Well, Duke Johnson Truthers fired him up off of their benches, pulling him up from between Josh Gordon and Andrew Luck at the bottom of their dynasty rosters. And, he pulled it off for them! He ended the game with 22 rush attempts and one reception, totaling 23 touches, for 127 yards and two touchdowns. He was, undoubtedly, the story of week fifteen, and Miami signed him to the active roster (off of the practice squad) for the rest of the season, but can we trust it going forward? Or was this a blip on the radar?
First, let’s look at the situation surrounding Duke Johnson. There was no Jaylen Waddle (COVID-19), and every other running back on the roster either sat on IR or the COVID shelf (Malcolm Brown, Philip Lindsay & Salvon Ahmed) or were fresh off a bout of COVID-19 (Myles Gaskin). According to NBC Sports Edge, the CBS broadcast reported that Gaskin was on a snap count due to his COVID bout. So, that is to say, the door was wide open for Duke Johnson to do whatever it was he wanted with the Dolphins’ backfield.
Well, he didn’t just perform… he kicked the door down. Duke Johnson had his career game, as his previous career highs in yardage were 116, coming in 2015 and 2016. That’s right when Barack Obama was still president. So, do I trust this output? I mean, not really. And why’s that? Say it with me folks: because he was playing the New York Jets.
The New York Jets put “getting smoked by opposing running backs” and take it to the next level. In half-PPR leagues, they allow 30.5 fantasy points per game to the position, 4.1 points per game above the #2 team (the Seahawks). The difference between the Jets and Seahawks is the same as the Seahawks and the Giants, who are ninth. According to FF Today’s fantasy points against tool, they are the worst team since the 2008 Denver Broncos and Detroit Lions, making them the only teams since 2008 to top 30 fantasy points allowed to running backs on the year. That’s quite the peer group, considering the Lions went 0-16 that season and the Broncos tipped over 30 fantasy points per game by allowing 66.4 fantasy points in week seventeen (six running back touchdowns!).
So, Duke Johnson got a ton of touches against a bad defense and took advantage of the situation. What should we expect from the Dolphins going forward? Well, the same thing that we’ve expected from Miami all season long: chaos. Myles Gaskin still looms large, and while intentionally limiting his snaps, he still played 37% of snaps (to Johnson’s 58%). So, I would have to imagine that as Gaskin gains health and conditioning, that gets closer to a 50-50 split. There’s also the Philip Lindsay, Salvon Ahmed, and Jaylen Waddle returns to contend with.
But, you don’t get fantasy points from snap share, you get them from touches. And… Well, things don’t look great there for Duke Johnson, either. The Dolphins are bottom-ten in running back touches per game, with just 25.3 touches per game to the position. Now assume he gets 60% of that, that’s 15 touches per game. That’s his realistic touch ceiling going forward, considering the game plan change without Waddle around. Waddle’s return also portends a bad future for Duke Johnson; the Dolphins pass the ball to running backs 16.4% of the time, the seventh-lowest figure in the league. Johnson gashed the Jets, but he is not a between-the-tackles banger, he is a pass catcher. And there aren’t any passes to catch this season, with just six targets per game to running backs getting split between the players.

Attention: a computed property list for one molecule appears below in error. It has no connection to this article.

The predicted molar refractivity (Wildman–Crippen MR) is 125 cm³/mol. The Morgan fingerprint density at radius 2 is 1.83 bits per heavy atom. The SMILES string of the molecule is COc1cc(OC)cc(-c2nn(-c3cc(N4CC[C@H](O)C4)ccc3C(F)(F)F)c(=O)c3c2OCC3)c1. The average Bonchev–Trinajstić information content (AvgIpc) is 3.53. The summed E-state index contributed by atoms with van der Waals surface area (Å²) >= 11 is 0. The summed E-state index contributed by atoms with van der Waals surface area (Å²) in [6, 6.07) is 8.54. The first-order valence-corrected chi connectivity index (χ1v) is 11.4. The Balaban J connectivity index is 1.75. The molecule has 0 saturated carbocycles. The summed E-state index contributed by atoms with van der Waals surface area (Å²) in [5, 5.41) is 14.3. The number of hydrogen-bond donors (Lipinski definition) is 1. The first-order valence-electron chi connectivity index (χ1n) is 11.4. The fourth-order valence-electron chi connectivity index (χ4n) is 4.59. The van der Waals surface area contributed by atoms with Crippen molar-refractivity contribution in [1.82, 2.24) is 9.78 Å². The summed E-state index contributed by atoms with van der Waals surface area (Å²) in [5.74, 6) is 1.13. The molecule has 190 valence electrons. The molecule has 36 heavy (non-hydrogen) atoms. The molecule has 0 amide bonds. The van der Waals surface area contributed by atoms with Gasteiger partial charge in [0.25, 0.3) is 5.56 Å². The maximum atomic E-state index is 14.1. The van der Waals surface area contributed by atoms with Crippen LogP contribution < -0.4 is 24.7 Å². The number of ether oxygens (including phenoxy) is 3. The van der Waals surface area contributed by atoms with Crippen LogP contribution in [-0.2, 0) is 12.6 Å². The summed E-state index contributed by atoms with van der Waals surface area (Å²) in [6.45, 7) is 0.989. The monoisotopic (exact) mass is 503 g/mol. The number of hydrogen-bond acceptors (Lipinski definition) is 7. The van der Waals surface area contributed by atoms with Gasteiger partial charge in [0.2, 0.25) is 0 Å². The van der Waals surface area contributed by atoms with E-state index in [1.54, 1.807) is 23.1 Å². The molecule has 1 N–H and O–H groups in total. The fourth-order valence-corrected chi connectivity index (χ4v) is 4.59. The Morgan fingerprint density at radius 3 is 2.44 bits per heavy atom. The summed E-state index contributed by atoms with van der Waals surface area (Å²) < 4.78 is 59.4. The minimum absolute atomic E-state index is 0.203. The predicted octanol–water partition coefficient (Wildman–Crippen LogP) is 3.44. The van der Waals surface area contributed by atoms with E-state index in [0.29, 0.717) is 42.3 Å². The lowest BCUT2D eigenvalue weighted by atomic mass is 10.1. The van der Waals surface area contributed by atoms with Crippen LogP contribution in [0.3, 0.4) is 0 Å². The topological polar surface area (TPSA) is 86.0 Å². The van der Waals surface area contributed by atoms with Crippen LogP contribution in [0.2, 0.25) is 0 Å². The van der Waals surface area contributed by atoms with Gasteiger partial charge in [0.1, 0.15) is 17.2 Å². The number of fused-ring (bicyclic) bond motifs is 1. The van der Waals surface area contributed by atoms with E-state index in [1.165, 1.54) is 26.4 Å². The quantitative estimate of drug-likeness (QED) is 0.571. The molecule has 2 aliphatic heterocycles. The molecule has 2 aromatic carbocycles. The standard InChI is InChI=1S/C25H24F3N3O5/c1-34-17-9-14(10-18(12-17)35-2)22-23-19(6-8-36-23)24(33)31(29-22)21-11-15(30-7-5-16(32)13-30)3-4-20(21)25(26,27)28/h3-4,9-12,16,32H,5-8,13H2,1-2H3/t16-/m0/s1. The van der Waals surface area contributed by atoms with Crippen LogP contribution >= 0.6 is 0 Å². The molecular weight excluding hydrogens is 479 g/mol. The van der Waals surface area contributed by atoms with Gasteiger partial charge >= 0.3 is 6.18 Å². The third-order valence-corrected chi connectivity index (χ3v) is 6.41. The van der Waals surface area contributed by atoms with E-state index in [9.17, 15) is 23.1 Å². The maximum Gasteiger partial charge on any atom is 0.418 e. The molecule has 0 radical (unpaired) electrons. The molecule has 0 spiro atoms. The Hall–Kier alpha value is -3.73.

So, do I trust Duke Johnson? No. Does this mean that I trust Myles Gaskin going forward? Also no. The Dolphins failed to establish Gaskin to start the year, and now that they’ve finally done it… Duke Johnson rears his ugly head. But this has more to do with all the running backs kicking around this roster. With Malcolm Brown and Philip Lindsay returning to siphon carries, and Duke Johnson now on the roster to siphon targets, I have trouble trusting Myles Gaskin going forward. Luckily, “going forward” is just two games, against the Saints and the Titans.
I don’t see how you can trust a start from either Gaskin or DJJ in week sixteen. The Saints allow just 15.5 half-PPR points per game over the last five weeks, which ranks in the bottom ten. The reason? They don’t allow touchdowns, having yielded just three running back touchdowns since their week six bye. This also doesn’t bode well for the Dolphins, who don’t utilize their running backs along the goal line, either. Their running back room combined for 13 rush attempts within the five-yard line so far this year, which is fewer than Leonard Fournette.
In week seventeen, things don’t get any better against the bend-but-don’t-break Titans’ run defense. Tennessee is an even worse matchup lately, allowing just 13.8 fantasy points per game to running backs over the last five weeks. They’ve allowed just one game inside the top-fifteen at the position (though Damien Harris ranked as RB17 in week twelve). So, where does this all leave us?
If you have Myles Gaskin, he’s better suited as a flex play. But, I still don’t feel great about it. Duke Johnson is a hero play; a move to make if you’re a massive projected underdog and you need to knock off a top seed. But, he isn’t a guy I want to start in week sixteen for the first time all year. Dance with who brought you, and that isn’t Duke Johnson.